FOOD business operators are in a dilemma over whether to increase their food prices following the hike in prices of goods.
Some operators have increased the prices of dishes by up to 50sen on average, while others are contemplating doing so.
The prices of items have increased slowly in the past couple of months, said Mohd Rizal Othman, a food stall operator from Ampang, Selangor.
He said food businesses had to balance costlier raw ingredients while meeting customers’ demand for low prices.
“Many tried absorbing the extra costs but the drastic increase in prices of goods last month was too much to bear.
“I run two food stalls in Ampang and the prices of ingredients, especially chicken and lamb, have gone up so much.
“I had no choice but to increase prices by between 50sen and RM1 beginning Nov 29.
“My regular customers are aware of the increase and are not too happy, but they accept the reality as they know the prices of many items have gone up.
“On our part, we apologise to customers and ask for their understanding.
“Some of our customers also place orders via text message.
So, we have to send them the menu with the revised pricing and apologise,” he said.
Mohd Rizal said petty traders in the food business were finding it hard to make ends meet.
“We have been on ‘survival mode’ since the Covid-19 pandemic started, which caused a halt in business besides stiff competition.
“Our profit margin was already very low and a price hike was unavoidable,” he added.
A mixed rice seller at a commercial centre in Taman Saujana Utama, Sungai Buloh in Selangor, who did not want to be named, said she had increased the price of her drinks by 30sen.
The trader said customers had been complaining that the food prices were high.
“On average, a meal will come up to RM9.
“If I increase the food price, customers may go elsewhere.
“So, I decided to increase the price of drinks to make up for higher costs,” she said.
Kuala Lumpur Hawkers and Petty Traders Association president Datuk Seri Rosli Sulaiman said ministries overseeing the prices of goods needed to look at ways to regulate them.
He said middlemen were the ones profiteering, taking advan-tage of the high-demand-low-supply situation to increase the prices of goods substantially.
“When suppliers sell at high prices, food traders have no choice but to increase their prices and bear the brunt of customers’ anger.
“Petty traders are very customer-orientated.
“Competition is also high, so increasing prices is the last thing they will do.
“Customers are also trying to save money.
“Many people are choosing to buy from stalls and food trucks instead of restaurants because of lower prices, but prices are going up everywhere,” Rosli added.
Malaysia-Singapore Coffee Shop Proprietor General Association president Wong Teu Hoon said the association had about 20,000 members and many coffeeshops had adjusted their prices for beverages and snacks by between 20sen and 30sen, to cushion against rising expenses.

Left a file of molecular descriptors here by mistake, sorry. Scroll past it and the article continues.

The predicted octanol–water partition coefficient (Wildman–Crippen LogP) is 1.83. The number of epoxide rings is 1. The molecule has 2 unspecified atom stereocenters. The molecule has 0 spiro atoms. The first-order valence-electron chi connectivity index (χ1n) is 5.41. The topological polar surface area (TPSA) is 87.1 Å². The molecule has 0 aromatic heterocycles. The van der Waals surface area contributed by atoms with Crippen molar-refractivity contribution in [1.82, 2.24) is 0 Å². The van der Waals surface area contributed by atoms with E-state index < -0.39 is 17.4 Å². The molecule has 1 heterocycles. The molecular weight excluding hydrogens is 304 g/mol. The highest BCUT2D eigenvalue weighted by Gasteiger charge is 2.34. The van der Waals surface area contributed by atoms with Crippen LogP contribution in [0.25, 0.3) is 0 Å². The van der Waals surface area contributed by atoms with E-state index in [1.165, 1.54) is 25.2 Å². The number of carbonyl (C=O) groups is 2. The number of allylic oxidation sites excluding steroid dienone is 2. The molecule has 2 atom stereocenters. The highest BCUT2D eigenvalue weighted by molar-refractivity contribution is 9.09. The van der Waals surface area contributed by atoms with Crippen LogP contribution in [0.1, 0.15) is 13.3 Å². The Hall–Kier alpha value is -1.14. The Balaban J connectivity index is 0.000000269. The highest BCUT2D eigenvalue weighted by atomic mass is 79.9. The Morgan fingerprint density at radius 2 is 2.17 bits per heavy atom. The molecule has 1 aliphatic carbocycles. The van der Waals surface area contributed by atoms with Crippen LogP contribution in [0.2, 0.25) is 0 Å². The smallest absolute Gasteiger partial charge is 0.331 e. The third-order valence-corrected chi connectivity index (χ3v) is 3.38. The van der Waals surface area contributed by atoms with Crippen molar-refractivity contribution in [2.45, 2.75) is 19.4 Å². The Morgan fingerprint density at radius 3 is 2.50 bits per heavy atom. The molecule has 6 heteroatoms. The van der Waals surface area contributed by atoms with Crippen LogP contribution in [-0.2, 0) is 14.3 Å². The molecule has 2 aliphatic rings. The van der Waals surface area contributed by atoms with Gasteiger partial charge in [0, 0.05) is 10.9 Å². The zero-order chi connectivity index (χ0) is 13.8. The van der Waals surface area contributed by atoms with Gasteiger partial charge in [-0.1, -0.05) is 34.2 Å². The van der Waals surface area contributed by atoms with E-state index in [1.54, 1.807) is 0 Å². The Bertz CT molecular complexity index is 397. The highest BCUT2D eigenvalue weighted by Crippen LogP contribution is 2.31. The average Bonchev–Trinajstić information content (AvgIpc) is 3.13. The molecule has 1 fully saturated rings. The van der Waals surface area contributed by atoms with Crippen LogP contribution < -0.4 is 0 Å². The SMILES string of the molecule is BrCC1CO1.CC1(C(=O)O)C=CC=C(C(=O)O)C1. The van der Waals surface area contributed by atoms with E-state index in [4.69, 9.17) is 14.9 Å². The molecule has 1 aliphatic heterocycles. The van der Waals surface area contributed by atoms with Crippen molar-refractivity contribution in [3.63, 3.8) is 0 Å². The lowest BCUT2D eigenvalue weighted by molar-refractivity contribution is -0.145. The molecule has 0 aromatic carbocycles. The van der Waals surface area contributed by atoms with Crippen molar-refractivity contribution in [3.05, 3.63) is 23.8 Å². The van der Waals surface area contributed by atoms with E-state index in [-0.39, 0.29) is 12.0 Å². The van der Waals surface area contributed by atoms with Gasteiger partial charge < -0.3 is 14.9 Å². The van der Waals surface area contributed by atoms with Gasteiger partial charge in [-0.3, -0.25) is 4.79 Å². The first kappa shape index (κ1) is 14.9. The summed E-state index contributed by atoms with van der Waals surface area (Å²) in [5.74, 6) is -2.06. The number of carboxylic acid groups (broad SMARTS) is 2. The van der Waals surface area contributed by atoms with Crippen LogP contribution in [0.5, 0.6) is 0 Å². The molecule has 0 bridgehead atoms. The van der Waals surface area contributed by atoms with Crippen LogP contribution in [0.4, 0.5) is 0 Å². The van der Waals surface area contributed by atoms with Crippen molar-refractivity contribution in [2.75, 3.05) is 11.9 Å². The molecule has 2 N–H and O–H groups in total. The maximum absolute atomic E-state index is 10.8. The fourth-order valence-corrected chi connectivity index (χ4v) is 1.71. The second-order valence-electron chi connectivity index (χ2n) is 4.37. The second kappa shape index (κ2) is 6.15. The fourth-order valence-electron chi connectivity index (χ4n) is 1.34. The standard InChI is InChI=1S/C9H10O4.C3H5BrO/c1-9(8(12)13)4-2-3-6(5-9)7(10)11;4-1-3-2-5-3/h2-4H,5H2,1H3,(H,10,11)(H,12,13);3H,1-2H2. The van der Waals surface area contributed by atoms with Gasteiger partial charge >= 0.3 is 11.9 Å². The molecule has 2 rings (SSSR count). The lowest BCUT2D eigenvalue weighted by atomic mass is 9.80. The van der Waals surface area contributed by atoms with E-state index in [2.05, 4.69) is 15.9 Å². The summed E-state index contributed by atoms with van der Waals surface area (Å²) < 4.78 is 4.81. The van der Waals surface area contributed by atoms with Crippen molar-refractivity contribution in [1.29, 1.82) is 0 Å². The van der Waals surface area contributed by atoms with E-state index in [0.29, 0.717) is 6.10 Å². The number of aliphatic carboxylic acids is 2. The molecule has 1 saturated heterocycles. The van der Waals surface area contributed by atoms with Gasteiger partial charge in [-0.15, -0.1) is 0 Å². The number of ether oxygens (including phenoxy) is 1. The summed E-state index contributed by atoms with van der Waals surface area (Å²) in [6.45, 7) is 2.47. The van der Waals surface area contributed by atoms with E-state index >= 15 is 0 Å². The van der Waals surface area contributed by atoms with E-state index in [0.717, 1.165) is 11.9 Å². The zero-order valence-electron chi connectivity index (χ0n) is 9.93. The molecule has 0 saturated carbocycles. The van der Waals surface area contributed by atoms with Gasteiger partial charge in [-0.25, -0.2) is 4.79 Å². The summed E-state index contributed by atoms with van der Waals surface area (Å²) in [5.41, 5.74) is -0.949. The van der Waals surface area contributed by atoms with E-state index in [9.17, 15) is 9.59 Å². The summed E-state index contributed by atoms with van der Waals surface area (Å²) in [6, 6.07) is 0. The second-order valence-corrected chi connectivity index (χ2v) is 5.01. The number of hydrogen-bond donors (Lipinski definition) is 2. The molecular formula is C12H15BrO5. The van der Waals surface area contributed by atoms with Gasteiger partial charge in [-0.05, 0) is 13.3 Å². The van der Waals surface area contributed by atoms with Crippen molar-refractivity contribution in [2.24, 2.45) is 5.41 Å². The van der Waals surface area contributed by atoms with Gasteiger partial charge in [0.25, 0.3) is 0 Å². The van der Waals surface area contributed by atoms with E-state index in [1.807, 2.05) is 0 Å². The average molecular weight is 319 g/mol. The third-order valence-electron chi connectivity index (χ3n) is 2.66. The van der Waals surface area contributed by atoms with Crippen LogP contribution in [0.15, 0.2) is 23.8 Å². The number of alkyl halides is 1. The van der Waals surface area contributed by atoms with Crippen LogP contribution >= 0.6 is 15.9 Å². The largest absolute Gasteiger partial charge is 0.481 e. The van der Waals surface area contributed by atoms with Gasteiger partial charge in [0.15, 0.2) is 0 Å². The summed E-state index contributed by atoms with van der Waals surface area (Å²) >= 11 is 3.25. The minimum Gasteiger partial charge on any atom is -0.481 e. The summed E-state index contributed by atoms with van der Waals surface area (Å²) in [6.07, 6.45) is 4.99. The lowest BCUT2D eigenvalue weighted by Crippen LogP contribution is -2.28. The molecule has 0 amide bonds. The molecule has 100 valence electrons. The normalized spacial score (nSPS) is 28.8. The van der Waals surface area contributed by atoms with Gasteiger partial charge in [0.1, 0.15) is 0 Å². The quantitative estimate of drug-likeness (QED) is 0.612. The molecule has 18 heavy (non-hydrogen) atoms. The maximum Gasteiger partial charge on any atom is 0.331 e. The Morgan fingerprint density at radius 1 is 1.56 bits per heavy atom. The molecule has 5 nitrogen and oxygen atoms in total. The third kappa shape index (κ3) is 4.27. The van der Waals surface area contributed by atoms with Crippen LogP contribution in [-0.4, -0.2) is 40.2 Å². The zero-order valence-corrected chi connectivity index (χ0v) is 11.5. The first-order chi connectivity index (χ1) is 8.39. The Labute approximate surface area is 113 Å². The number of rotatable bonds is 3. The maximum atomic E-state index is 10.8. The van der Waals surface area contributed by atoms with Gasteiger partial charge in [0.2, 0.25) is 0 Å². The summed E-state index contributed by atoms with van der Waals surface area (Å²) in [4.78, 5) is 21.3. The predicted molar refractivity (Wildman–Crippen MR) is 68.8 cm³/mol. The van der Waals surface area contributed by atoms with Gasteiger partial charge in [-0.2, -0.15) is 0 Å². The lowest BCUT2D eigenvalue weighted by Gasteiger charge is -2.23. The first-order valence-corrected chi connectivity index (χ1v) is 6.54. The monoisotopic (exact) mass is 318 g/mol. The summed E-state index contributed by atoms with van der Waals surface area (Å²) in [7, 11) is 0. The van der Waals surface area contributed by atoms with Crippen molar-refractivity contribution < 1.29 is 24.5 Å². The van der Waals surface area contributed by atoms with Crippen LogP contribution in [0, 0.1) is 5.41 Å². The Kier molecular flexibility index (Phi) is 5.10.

However, he pointed out that the price of ingredients, gas and even labour costs had increased over the years, and that some of the coffeeshops had been absorbing the cost.
“A few years ago, we could still hire someone for just slightly over RM1,000 to make coffee but now, it is hard to find anyone to take up the same job for RM2,000.
“Many of the coffeeshops have suffered losses and were forced to increase the prices of their beverages and snacks,” he said.
He added that a minor increase would only help a little in reducing expenses.
Wong hoped that customers would understand the hardship faced by coffeeshop operators and continue to support them.
Malaysian Muslim Restaurant Owners Association president Datuk Jawahar Ali Taib Khan said he had appealed to the group’s more than 9,000 members to maintain their prices at least until year end.
He asked members to consider absorbing the extra costs if they could.
“The operators are trying to find ways to retain the current prices, one of which is by reducing the portion size but people will not be happy about that either; and this is not feasible in the long-term.
“I am not sure how long restaurant owners can do it because they have other problems to deal with, including poor sales, high rental and difficulty getting workers, all adding to costs,” he said.
One social media user expressed empathy over the predicament of food traders, saying customers could not expect prices to remain the same for decades.
He said if customers continued to expect low prices despite rising costs, food quality might suffer.
Mazidah Hassan, 60, of Setiawangsa, who runs a home-based business selling kuih, said she was contemplating increasing the price of every item by 10sen, from the current 50sen.
“I will be doing it with a heavy heart, but I have no choice because the ingredients are too expensive.
“I understand people are having a hard time too, but I have no choice,” she said.
Mother-of-two K. Suguna, 41, from Petaling Jaya said she hardly dine out and was surprised to pay RM22 for four roti canai, one milk tea and two hot Milo.
“It was a simple breakfast for my children and myself.
“I did not scrutinise the bill but I feel the price was a little much, considering it was a regular restaurant.
“I understand that operational costs have gone up, but I would appreciate it if restaurant operators also provided better service along with the increase in prices,” she said.